7. bbauer

    bbauer Banned


    I've fought with those hospitals before. I would almost be willing to bet you a grand that you did sign responsibility papers or else you didn't get service or else someone at the hospital was asleep on their feet and missed the boat on that one. That's most unlikely.

    While you may have some luck getting the desired answers out of the insurance company or for that matter the hospital, that too is just a bit on the unlucky side. Quite frankly, when it comes to such errors and correcting them, I have serious doubts if either of them have enough sense to chew gum and walk at the same time. It's either got to be that or they just don't want to be bothered. One is about as likely as the other. Whatever, the results are usually dismal at best.Of course, I do not discourage you from trying. It's just that I think you have a tough fight ahead of you.
  8. Carrie

    Carrie Well-Known Member

    Well, please tell me this...if anyone knows...I went to the billing department at the hospital and she told me they NEVER remove anything from the CRA. I really feel like I have enough evidence that someone goofed up. I didn't just delibrately not pay the bills. So my question is, if I can't get the insurance to pay after 4 years, then I will be paying myself. Who would I talk to that out ranks the billing dept at the hospital. I just don't think I want to stop with her. It seems there must be someone in that hospital that can concider the situation and help me out.
  9. bbauer

    bbauer Banned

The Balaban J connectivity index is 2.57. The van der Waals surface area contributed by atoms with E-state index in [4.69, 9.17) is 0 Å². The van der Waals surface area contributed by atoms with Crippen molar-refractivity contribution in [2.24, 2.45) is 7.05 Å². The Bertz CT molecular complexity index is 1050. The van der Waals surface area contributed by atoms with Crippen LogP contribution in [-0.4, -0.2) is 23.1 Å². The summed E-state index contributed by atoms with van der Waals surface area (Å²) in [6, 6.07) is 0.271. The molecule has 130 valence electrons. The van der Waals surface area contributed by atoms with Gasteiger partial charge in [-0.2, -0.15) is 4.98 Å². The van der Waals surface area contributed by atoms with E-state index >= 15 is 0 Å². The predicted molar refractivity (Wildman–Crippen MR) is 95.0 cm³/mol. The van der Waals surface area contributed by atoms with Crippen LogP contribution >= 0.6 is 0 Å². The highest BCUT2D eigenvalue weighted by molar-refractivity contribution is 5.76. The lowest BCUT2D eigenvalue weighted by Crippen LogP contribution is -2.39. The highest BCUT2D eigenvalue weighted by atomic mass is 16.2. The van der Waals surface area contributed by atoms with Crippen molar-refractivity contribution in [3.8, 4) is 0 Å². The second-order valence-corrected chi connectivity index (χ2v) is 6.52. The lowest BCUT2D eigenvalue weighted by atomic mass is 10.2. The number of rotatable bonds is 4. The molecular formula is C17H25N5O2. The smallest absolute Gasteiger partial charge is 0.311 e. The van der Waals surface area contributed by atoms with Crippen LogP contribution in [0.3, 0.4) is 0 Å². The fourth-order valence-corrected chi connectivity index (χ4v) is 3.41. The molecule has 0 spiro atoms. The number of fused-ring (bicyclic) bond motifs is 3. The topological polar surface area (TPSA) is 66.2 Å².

Hospitals can be a mess indeed.

    I can well believe that you were told that they never take anything off a credit report. I've got a deal exactly like that myself. Auto Accident deal, kid involved, settlement court adjucated, ambulance not paid until after court settlement. Knock on credit report.Ambulance refuses to remove. So I used a 100 word statement to explain the situation rather than fight about it. An explanation like that would be well understood by any creditor and the listing ignored. I'm not going to fight city hall over it and that's who owns the Amb. company. City Owned. Anyway, Ive got another way to get it off by sueing the collection agency if necessary. I've got them going on yet another deal anyway, so if I can't scare them into an out of court settlement, I'll just sue them. I've alreedy got that at the point where the last letter I sent them demanded to know the name and address of the person duly authorized to receive service of summons. OF course I don't need them to tell me such information. It's just a scare tactic which sometimes works, sometimes not.

    But once a creditor or a collection agency tells me they aren't about to take it off my credit report, they just slammed the door and bolted it shut on any possiblility of getting any money from me. After that, one or the other of us is going to be sueing the other, and it may be counter suited.

    In your case, most hospitals have a patient advocate of some sort and were I you, I would most certainly ask someone other than the credit department whether they have such an "animal" around there and if they did, I'd go see that person at the earliest possible time. Sometimes they are called patient advocates or maybe other such names. Failing that, I might even think about asking if they have a legal department. Explaining it to their attorney(s) might even get you somewhere. They want their money and they want it paid at the least possible cost. Their attorney is about the last place I'd go, but in the case of a hospital, it might be worth a shot. If their attorney starts talking nasty or gets threatening, just hang up on him. Don't do it in person and don;t ever say you owe the bill. Just say you would like to settle this matter at the earliest possible moment.

    After you have exhausted all your administrative remedies, including with your own insurance company, then it's time to roll up the sleeve and get out the boxing gloves and let the fight begin.